The Monarchs of Pride

By Holly Marsden

Cover Image:

Happy Pride month! To celebrate, we are going to explore a very different kind of royalty…drag queens and kings! It is firstly important to understand why the festivals, street parties and rainbow splattered vodka bottles exist. Pride celebrates queer culture, history and activism in commemorating the Stonewall Riots, which took place on 28th June 1969. Police raids on bars that welcomed queer folk had become routine during the 1960s. In response to a raid on the Stonewall Inn in Greenwich Village, New York, members of the city’s LGBTQIA+ community spontaneously demonstrated, and retaliated against violent police officers.

This event led to the galvanisation of LGBTQIA+ community members of Greenwich Village and beyond in formulating organisations who demanded for equal rights. The following year in 1970, Christopher Street Liberation day commemorated the riots. Pride marches also happened in Chicago and Los Angeles, before spreading globally in 1971. Without trans women such as Marsha P. Johnson, drag queens, butch lesbians and every single person who fought the system, queer people would not have the rights, nor celebration of Pride, that we do today.

Today, in 2021, #TeamQueens will be commemorating and celebrating by looking at drag queens and kings who have donned historical dress, particularly outfits that have imitated royal queens. But why might a drag king or queen choose to portray those at the top of the social strata? As Emily Aboud, aka king TriniDad & TooGayThough, states ‘what I love about drag is that it is a way to satirise and take power back from what oppresses us and what disenfranchises us. As a cis woman being a drag king who is a hyper-masculine dude, it allows me to harness that masculinity in a way that I’m not allowed to as a woman and almost take ownership of my body. It shows that, genuinely, gender is a performance. It’s empowering to show that people can choose how to present themselves and how to present their gender. As a drag king, the power in the cabaret scene is in satirising what oppresses us: living in a patriarchy but getting to do a satire on what it means to be a man is so empowering and so funny. Drag can make huge political statements. Cabaret venues are usually full of oppressed groups of people, a community. It’s a truly incredible thing to be part of a community of kings, queens and viewers who are all interested in flipping the gaze and switching lenses. It’s one of the most political art forms we have, no doubt.’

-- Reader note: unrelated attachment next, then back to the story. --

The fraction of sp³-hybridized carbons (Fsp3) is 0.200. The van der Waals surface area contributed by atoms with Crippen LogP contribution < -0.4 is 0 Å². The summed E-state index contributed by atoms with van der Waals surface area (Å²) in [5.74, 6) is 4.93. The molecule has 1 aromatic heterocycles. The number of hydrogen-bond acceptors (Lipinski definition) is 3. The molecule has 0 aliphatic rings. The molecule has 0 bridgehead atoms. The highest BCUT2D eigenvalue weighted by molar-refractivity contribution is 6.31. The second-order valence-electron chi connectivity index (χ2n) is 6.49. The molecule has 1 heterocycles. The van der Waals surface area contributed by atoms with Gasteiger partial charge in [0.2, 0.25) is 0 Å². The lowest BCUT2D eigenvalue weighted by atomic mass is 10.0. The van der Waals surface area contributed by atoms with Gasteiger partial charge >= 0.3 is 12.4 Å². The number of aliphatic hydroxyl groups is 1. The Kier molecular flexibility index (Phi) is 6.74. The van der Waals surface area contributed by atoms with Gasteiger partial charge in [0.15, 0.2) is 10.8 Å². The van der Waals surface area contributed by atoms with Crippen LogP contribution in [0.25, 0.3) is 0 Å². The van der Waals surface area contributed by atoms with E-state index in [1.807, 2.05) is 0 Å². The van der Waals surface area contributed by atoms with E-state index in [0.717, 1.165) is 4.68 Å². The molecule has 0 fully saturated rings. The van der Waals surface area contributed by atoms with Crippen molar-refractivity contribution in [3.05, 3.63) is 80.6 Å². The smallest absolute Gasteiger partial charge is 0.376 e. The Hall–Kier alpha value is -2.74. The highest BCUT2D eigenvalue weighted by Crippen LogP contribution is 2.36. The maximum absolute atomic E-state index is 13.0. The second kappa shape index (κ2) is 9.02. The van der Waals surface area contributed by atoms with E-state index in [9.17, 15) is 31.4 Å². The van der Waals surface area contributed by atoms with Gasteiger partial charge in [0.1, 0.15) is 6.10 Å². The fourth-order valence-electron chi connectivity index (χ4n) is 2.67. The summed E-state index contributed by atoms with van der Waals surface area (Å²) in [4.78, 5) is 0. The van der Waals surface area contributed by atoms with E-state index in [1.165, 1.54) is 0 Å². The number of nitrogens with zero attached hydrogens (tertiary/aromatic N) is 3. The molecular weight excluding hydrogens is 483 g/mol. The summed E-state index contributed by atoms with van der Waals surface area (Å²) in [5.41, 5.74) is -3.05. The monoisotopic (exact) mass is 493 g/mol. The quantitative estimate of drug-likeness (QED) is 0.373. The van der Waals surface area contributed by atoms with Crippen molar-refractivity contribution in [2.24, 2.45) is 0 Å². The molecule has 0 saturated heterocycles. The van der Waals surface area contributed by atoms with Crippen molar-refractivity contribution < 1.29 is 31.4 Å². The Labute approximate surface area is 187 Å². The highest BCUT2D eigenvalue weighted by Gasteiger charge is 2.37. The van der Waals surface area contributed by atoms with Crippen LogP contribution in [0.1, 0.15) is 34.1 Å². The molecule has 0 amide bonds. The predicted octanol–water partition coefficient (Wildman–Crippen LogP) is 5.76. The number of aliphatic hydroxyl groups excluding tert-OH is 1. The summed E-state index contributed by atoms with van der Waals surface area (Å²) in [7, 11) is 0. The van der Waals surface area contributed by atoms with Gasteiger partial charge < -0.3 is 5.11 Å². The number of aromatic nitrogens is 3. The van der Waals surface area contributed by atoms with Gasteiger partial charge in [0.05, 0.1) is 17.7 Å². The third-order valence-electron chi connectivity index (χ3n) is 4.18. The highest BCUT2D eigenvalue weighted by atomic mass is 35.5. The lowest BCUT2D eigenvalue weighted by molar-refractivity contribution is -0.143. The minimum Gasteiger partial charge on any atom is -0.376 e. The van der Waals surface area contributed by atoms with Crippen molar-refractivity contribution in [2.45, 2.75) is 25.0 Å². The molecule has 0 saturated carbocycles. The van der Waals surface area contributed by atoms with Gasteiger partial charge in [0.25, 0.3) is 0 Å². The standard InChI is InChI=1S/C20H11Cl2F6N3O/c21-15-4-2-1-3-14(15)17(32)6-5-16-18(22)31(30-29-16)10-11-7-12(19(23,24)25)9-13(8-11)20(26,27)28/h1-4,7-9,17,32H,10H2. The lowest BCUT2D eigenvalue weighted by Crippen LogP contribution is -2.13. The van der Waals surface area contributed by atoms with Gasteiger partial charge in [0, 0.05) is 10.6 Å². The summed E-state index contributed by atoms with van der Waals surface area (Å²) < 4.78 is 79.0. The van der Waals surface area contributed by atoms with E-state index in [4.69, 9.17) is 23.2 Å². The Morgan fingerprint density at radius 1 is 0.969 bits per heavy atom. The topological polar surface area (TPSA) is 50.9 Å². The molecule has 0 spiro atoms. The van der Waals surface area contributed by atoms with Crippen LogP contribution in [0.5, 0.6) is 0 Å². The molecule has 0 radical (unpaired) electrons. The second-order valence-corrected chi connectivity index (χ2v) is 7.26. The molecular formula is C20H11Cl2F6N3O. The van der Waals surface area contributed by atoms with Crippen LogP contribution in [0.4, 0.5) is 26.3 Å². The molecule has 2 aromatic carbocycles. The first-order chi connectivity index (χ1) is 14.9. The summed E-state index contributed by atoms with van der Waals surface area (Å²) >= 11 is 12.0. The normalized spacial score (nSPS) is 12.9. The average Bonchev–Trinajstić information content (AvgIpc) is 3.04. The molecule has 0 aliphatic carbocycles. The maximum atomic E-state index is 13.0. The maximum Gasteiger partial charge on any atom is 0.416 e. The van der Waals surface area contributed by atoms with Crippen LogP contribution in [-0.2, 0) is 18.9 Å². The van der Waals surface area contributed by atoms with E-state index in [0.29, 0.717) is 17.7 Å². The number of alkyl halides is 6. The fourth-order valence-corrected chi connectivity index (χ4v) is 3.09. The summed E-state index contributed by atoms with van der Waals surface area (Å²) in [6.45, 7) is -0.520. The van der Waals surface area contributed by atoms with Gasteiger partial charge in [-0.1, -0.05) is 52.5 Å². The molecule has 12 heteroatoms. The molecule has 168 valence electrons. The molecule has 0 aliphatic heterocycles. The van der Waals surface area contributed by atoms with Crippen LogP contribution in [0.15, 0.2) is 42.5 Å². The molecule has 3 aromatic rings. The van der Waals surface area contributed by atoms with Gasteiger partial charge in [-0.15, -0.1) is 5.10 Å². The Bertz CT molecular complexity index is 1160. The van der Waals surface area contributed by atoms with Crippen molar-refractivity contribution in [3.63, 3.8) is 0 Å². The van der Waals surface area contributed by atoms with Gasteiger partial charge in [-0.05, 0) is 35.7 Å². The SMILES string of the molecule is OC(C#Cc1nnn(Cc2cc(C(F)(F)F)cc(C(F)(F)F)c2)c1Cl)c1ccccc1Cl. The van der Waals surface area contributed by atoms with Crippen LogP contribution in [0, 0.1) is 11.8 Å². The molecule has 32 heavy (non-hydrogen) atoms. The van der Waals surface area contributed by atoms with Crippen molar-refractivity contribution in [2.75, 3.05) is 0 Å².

With that in mind, let’s take a look at some of the best of drag’s royal guises. Up first is Rosé from season 13 of RuPaul’s Drag Race, who imitated Mary Queen of Scots in an utterly hilarious performance for challenge ‘The Snatch Game.’ Rosé’s Youtube channel, ‘The Rosé,’ honours the performance through a video interview by Austin Nunes, which, as the channel states, aimed to ‘get the tea and discuss her future plans now that she was returned from the dead to play “The Snatch Game” on RuPaul’s Drag Race.’ The look features a merlot-coloured dress, embroidered with a damask pattern and finished with HUGE sleeves and golden ruff. Mary Stuart even receives a makeover at the end of Rosé’s video, relinquishing her signature tight curls for a straighten style with a middle part, in order to appease the Tik Tok generation.